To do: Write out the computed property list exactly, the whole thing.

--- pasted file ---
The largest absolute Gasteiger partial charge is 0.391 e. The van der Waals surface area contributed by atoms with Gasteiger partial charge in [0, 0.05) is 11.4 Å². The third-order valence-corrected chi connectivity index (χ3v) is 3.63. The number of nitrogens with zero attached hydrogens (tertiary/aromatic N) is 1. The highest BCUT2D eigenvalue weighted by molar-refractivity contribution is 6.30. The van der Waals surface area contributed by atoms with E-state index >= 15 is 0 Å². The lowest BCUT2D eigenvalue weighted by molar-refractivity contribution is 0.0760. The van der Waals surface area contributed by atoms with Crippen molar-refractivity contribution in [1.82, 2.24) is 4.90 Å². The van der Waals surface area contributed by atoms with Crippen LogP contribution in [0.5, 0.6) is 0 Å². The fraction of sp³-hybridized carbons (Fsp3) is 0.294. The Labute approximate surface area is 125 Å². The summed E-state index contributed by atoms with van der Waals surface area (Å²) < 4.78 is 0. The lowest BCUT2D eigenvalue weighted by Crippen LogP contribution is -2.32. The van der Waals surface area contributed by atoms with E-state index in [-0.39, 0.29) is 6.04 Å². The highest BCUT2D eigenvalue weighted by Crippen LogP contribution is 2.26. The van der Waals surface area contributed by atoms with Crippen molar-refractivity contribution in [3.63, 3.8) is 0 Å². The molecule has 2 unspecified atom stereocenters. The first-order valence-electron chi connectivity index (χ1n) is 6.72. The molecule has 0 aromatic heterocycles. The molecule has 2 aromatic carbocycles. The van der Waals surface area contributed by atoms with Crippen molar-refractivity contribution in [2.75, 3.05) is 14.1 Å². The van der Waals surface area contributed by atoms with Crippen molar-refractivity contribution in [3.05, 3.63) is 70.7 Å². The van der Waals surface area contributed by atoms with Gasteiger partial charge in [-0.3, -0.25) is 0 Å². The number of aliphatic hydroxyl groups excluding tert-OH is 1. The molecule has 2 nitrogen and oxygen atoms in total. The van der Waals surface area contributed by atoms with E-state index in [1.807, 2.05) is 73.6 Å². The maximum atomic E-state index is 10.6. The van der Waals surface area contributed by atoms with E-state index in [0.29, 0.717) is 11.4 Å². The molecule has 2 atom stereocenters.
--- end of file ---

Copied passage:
The largest absolute Gasteiger partial charge is 0.391 e. The van der Waals surface area contributed by atoms with Gasteiger partial charge in [0, 0.05) is 11.4 Å². The third-order valence-corrected chi connectivity index (χ3v) is 3.63. The number of nitrogens with zero attached hydrogens (tertiary/aromatic N) is 1. The highest BCUT2D eigenvalue weighted by molar-refractivity contribution is 6.30. The van der Waals surface area contributed by atoms with E-state index >= 15 is 0 Å². The lowest BCUT2D eigenvalue weighted by molar-refractivity contribution is 0.0760. The van der Waals surface area contributed by atoms with Crippen molar-refractivity contribution in [1.82, 2.24) is 4.90 Å². The van der Waals surface area contributed by atoms with Crippen LogP contribution in [0.5, 0.6) is 0 Å². The fraction of sp³-hybridized carbons (Fsp3) is 0.294. The Labute approximate surface area is 125 Å². The summed E-state index contributed by atoms with van der Waals surface area (Å²) < 4.78 is 0. The lowest BCUT2D eigenvalue weighted by Crippen LogP contribution is -2.32. The van der Waals surface area contributed by atoms with E-state index in [-0.39, 0.29) is 6.04 Å². The highest BCUT2D eigenvalue weighted by Crippen LogP contribution is 2.26. The van der Waals surface area contributed by atoms with Crippen molar-refractivity contribution in [3.63, 3.8) is 0 Å². The molecule has 2 unspecified atom stereocenters. The first-order valence-electron chi connectivity index (χ1n) is 6.72. The molecule has 0 aromatic heterocycles. The molecule has 2 aromatic carbocycles. The van der Waals surface area contributed by atoms with Crippen molar-refractivity contribution in [2.75, 3.05) is 14.1 Å². The van der Waals surface area contributed by atoms with Crippen molar-refractivity contribution in [3.05, 3.63) is 70.7 Å². The van der Waals surface area contributed by atoms with Gasteiger partial charge in [-0.3, -0.25) is 0 Å². The number of aliphatic hydroxyl groups excluding tert-OH is 1. The molecule has 2 nitrogen and oxygen atoms in total. The van der Waals surface area contributed by atoms with E-state index in [1.807, 2.05) is 73.6 Å². The maximum atomic E-state index is 10.6. The van der Waals surface area contributed by atoms with E-state index in [0.29, 0.717) is 11.4 Å². The molecule has 2 atom stereocenters.